A study by Li, Chen, Meng How, and Zhang (2013) systematically reviewed articles involving the impact of physical exercise interventions on physical fitness for individuals with Down Syndrome. These authors conducted a meta-analysis (aka. gigantic review of as many articles as they could find spanning a large amount of time) and with stringent criteria (PEDro scale), chose 5 studies demonstrating high quality research methodology. Why is the quality of research methodology important? Because we want the results to be accurate and as meaningful as possible. The researchers found that exercise interventions led to moderate to high effects on improving muscular strength and balance in individuals with Down Syndrome.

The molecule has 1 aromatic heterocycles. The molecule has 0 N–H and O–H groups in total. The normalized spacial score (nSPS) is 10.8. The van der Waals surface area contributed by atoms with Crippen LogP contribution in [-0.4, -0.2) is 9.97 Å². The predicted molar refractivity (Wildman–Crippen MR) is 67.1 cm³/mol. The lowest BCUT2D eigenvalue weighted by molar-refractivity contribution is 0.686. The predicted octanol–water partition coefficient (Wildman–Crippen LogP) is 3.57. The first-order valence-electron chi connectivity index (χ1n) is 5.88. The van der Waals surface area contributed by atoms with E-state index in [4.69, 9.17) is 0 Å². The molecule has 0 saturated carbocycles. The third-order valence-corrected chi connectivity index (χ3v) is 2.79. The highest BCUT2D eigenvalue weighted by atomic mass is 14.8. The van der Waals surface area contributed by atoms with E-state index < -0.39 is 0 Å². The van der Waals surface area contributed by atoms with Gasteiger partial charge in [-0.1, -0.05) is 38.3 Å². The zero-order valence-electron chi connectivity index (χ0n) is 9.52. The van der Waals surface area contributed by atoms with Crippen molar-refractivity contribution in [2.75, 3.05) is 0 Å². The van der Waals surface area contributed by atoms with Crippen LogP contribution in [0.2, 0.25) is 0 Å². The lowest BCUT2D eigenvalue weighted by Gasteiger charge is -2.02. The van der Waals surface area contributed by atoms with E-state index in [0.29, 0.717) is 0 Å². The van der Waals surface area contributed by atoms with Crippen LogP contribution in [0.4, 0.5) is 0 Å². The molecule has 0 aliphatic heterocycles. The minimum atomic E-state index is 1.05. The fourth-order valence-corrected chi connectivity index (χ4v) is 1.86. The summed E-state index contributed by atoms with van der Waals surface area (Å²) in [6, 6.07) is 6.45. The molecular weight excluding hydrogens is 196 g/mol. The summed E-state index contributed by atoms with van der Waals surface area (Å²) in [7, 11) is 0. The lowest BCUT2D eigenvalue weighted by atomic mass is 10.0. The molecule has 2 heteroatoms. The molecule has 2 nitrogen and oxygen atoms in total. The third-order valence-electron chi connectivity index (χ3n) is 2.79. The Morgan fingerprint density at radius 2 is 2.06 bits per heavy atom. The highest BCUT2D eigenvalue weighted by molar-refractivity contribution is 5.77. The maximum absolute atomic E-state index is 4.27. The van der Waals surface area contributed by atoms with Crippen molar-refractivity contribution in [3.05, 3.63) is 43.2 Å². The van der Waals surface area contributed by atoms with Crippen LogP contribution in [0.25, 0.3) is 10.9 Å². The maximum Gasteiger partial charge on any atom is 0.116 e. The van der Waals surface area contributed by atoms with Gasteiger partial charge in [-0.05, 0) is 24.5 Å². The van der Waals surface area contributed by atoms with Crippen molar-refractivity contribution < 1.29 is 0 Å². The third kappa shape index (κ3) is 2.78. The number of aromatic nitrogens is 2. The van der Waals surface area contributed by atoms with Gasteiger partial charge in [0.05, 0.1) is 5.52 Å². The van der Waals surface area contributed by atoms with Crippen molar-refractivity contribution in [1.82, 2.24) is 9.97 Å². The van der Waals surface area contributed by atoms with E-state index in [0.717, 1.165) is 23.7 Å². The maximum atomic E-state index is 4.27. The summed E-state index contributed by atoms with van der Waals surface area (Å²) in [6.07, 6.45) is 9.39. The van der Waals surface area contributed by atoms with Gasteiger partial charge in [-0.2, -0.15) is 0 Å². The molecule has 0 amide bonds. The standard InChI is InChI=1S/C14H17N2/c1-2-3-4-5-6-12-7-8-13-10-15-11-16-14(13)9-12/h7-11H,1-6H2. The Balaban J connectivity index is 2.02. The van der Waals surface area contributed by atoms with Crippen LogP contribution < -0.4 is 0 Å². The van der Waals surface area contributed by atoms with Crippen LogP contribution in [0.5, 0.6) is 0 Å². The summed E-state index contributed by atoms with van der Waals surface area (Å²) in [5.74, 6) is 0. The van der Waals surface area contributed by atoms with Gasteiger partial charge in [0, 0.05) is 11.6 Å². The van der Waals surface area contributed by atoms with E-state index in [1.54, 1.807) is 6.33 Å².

We were excited to see research “back-up” what we see qualitatively in our program, especially as we purposefully facilitate building the balance and strength in our athletes. We see balance as a key component in everyday life. It keeps us upright when we want to be and helps us transition to sitting or laying down safely (vs. face planting into the ground). We find that balance also plays a key role in body confidence, allowing us to move functionally during everyday demands without even thinking about it. We define strength, another core component we target with our athletes, as the underlying foundation for functional movements like picking up groceries, playing on the play ground, and picking oneself off the floor (when balance gives out). Both balance and strength work together to make everyday tasks easier and safer, and are a couple of the reasons why we prioritize their development in our program.